Updated 03:58 AM EDT, Fri, Oct 23, 2020

How Costa Rica's Local Elections have Improved

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The municipal elections in Costa Rica were held on Sunday, February 7th. And already, the Electoral Observation Mission of the Organization of Americans States headed by former Uruguay Deputy Minister Edgardo Ortuno are getting ready for the event.

The agreement between the Chief of Mission and the President of the Supreme Electoral Tribunal guarantees access to all information related to the organization and supervision of the electoral's process.

While local elections are important to pick out leaders in the municipality, for Costa Rica, the municipal elections have taken precedence over the refugees, as they have been displaced in the name of the government that has mandated the use of educational buildings, halls, and churches as polling sites. This has effectively displaced the influx of Cuban immigrants that have been stranded in Costa Rica for several weeks now, per Diplomatic Courier

What is the big deal about Costa Rica's local elections, though? The Costa Rica Star News noted that this is the first time that voters will be able to choose all their municipal representatives, a move that was approved by the Electoral Code back in 2009. The said code established that local elections shall occur on the same day at mid-term of the seated president, translating to two years of being in office. It was highlighted that the importance of these elections is part of the process to decentralize and empower local communities. It also serves as a reminder that citizen participation is essential in these so-called processes.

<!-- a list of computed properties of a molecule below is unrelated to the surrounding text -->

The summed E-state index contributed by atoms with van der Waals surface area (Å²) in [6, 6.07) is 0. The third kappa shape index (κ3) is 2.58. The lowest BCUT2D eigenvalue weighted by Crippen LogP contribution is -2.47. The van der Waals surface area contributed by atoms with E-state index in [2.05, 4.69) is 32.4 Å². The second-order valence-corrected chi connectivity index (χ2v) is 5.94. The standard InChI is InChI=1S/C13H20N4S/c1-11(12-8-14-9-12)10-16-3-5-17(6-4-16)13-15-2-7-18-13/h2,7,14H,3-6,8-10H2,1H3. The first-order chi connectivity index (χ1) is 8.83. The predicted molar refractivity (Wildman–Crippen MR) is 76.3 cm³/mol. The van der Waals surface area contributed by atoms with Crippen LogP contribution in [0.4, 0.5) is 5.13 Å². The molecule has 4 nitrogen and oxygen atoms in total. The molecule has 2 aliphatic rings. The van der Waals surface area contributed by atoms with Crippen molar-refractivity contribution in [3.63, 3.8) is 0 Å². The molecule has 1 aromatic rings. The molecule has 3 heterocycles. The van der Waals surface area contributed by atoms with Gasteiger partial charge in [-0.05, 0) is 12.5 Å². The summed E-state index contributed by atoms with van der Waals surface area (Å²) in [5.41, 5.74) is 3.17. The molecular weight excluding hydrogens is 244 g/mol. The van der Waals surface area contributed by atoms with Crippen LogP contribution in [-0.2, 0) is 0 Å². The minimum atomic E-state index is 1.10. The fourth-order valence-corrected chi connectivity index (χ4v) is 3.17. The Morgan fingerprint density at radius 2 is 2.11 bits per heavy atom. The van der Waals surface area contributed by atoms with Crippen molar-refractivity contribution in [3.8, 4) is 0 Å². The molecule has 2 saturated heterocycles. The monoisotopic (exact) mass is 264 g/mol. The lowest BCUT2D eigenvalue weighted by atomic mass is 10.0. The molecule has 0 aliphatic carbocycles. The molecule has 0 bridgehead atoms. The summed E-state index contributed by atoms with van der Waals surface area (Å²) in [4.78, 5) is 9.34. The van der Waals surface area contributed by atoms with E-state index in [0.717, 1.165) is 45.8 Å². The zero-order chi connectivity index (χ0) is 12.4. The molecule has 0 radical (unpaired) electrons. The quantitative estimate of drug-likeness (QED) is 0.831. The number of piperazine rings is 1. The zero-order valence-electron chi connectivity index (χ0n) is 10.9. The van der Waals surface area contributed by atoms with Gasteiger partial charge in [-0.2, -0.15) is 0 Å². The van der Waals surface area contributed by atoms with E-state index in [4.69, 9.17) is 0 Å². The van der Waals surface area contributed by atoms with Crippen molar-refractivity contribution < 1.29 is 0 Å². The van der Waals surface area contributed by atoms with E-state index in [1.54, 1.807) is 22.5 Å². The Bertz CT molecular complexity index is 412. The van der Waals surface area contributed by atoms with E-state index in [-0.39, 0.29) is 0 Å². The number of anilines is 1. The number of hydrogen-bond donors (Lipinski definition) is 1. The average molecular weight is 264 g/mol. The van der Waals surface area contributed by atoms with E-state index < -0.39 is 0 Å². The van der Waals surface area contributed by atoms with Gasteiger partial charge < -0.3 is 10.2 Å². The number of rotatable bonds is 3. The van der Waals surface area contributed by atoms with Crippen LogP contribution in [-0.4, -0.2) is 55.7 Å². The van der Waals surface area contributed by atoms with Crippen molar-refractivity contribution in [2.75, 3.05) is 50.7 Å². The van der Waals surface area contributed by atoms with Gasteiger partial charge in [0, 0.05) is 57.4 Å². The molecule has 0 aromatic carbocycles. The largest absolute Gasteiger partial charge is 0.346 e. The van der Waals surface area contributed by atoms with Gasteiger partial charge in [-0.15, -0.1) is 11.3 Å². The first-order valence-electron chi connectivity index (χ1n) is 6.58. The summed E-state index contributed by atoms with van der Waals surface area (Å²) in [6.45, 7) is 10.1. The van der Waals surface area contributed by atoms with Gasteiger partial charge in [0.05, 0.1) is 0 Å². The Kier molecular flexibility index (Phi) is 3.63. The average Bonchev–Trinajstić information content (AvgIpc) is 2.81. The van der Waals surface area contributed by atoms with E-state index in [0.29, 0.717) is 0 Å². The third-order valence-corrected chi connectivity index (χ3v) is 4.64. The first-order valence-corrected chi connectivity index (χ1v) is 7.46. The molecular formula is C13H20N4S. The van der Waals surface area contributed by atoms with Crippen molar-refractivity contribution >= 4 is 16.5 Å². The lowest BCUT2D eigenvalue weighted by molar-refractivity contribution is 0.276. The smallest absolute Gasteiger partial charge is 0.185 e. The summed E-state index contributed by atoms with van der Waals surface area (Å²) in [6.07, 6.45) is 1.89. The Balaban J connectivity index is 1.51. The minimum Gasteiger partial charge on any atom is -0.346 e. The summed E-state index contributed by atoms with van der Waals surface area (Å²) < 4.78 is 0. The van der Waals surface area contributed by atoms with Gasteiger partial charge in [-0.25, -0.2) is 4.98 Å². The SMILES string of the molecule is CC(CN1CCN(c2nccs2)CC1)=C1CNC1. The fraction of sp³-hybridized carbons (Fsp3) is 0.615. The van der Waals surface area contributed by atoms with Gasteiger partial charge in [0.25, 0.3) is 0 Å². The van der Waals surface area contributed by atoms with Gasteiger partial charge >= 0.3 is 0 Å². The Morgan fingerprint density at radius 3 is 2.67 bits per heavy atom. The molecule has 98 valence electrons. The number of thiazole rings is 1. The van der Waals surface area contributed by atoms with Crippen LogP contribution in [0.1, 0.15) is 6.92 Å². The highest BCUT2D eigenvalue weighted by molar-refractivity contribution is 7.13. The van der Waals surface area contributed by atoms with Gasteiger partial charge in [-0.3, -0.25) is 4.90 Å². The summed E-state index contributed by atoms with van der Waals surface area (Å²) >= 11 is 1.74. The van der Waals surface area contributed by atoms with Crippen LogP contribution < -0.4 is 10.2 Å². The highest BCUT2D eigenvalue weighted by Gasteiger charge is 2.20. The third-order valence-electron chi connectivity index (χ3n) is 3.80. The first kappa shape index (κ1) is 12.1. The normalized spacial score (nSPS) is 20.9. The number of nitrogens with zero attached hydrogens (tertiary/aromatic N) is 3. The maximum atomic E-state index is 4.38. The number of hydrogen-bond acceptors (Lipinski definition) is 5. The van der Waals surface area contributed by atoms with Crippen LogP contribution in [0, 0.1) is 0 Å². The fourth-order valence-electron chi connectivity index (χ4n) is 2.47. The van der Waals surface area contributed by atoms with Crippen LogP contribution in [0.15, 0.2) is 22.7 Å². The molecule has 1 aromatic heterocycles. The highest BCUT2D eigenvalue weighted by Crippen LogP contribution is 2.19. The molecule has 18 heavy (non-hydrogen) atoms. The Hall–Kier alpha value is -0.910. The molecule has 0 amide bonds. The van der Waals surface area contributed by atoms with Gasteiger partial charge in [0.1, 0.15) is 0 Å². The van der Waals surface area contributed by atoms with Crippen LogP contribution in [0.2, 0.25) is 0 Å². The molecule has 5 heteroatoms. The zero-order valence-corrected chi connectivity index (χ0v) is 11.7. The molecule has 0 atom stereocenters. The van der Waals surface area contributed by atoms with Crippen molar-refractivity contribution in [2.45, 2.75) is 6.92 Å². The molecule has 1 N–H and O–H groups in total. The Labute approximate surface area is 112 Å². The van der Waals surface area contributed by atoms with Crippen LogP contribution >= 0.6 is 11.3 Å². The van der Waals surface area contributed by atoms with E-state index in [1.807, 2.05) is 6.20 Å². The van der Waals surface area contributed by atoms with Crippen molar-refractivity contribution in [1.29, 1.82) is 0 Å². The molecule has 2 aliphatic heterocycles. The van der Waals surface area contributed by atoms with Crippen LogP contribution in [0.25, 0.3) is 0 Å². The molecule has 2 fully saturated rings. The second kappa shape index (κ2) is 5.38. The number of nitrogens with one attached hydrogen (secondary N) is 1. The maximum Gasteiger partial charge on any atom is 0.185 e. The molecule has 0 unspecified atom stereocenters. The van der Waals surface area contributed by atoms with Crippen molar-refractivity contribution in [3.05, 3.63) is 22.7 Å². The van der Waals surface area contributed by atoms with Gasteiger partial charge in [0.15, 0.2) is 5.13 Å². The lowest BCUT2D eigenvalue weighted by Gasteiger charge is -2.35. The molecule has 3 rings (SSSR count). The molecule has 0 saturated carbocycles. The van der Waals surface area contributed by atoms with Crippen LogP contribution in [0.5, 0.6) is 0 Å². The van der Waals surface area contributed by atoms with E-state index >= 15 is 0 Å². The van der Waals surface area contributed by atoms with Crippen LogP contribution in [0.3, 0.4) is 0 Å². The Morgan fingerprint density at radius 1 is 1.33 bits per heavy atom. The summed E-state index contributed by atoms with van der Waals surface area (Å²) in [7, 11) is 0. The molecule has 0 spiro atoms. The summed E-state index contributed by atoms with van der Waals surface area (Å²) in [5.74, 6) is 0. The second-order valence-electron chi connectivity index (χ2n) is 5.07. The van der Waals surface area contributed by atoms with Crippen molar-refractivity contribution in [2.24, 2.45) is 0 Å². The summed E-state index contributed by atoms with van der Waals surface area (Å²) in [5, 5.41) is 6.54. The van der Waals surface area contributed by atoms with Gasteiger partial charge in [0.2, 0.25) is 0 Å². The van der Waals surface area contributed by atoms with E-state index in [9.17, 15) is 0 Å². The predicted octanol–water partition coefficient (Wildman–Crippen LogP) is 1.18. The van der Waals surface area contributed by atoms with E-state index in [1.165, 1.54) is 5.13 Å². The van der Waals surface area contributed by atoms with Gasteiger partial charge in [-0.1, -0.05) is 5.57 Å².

From a country that has seen banned political leaders re-enter in politics, the voter turnout has considerably declined. Telesurf said that polls officially opened with 5,630 sites at 6AM, and citizens were expected to cast their ballots for 81 new representatives and six thousand locally elected officials.

But now that the voting has ended and counting has begun, and although there was a high abstention rate as already expected, Electoral Supreme Tribuna President Luis Antonio Sobrano was optimistic about citizens fulfilling their duty.

All in all, as noted in a separate report, about 3.2 million Costa Ricans registered to vote. In 2014, the general election boasted a massive 770 percent participation rate as opposed to 2010, when a mere 28 percent of voters exercised one of their basic rights.

This year's elections sees the comeback of former mayor Johnny Araya Monge, who attempted to run for president in the previous election. Upon his withdrawal from the race, his party, the National Liberation Party, banned him from participating in political activities in the next eight years. To join this year's race, he opted to join the Alliance for San Jose Party instead.

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